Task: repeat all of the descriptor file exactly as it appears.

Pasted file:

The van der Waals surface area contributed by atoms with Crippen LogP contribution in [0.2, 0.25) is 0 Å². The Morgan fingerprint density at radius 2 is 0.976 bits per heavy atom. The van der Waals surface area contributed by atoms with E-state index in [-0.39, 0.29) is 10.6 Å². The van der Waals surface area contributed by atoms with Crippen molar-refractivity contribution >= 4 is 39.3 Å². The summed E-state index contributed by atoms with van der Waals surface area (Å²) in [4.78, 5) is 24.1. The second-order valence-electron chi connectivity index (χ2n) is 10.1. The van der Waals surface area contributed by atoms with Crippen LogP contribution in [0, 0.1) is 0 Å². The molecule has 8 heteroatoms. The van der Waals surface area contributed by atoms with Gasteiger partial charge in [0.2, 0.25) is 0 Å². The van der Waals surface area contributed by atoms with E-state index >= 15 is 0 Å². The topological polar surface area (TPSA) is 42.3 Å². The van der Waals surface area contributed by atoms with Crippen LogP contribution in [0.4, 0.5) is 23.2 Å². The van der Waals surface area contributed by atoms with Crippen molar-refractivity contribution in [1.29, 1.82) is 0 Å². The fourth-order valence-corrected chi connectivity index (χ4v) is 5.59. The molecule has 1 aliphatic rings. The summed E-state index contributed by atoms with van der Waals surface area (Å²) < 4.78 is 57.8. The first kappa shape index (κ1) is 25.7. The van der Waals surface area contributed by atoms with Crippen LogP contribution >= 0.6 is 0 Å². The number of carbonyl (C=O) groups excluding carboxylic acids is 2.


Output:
The van der Waals surface area contributed by atoms with Crippen LogP contribution in [0.2, 0.25) is 0 Å². The Morgan fingerprint density at radius 2 is 0.976 bits per heavy atom. The van der Waals surface area contributed by atoms with E-state index in [-0.39, 0.29) is 10.6 Å². The van der Waals surface area contributed by atoms with Crippen molar-refractivity contribution >= 4 is 39.3 Å². The summed E-state index contributed by atoms with van der Waals surface area (Å²) in [4.78, 5) is 24.1. The second-order valence-electron chi connectivity index (χ2n) is 10.1. The van der Waals surface area contributed by atoms with Crippen LogP contribution in [0, 0.1) is 0 Å². The molecule has 8 heteroatoms. The van der Waals surface area contributed by atoms with Gasteiger partial charge in [0.2, 0.25) is 0 Å². The van der Waals surface area contributed by atoms with E-state index >= 15 is 0 Å². The topological polar surface area (TPSA) is 42.3 Å². The van der Waals surface area contributed by atoms with Crippen LogP contribution in [0.4, 0.5) is 23.2 Å². The van der Waals surface area contributed by atoms with Crippen molar-refractivity contribution in [1.29, 1.82) is 0 Å². The fourth-order valence-corrected chi connectivity index (χ4v) is 5.59. The molecule has 1 aliphatic rings. The summed E-state index contributed by atoms with van der Waals surface area (Å²) < 4.78 is 57.8. The first kappa shape index (κ1) is 25.7. The van der Waals surface area contributed by atoms with Crippen LogP contribution >= 0.6 is 0 Å². The number of carbonyl (C=O) groups excluding carboxylic acids is 2.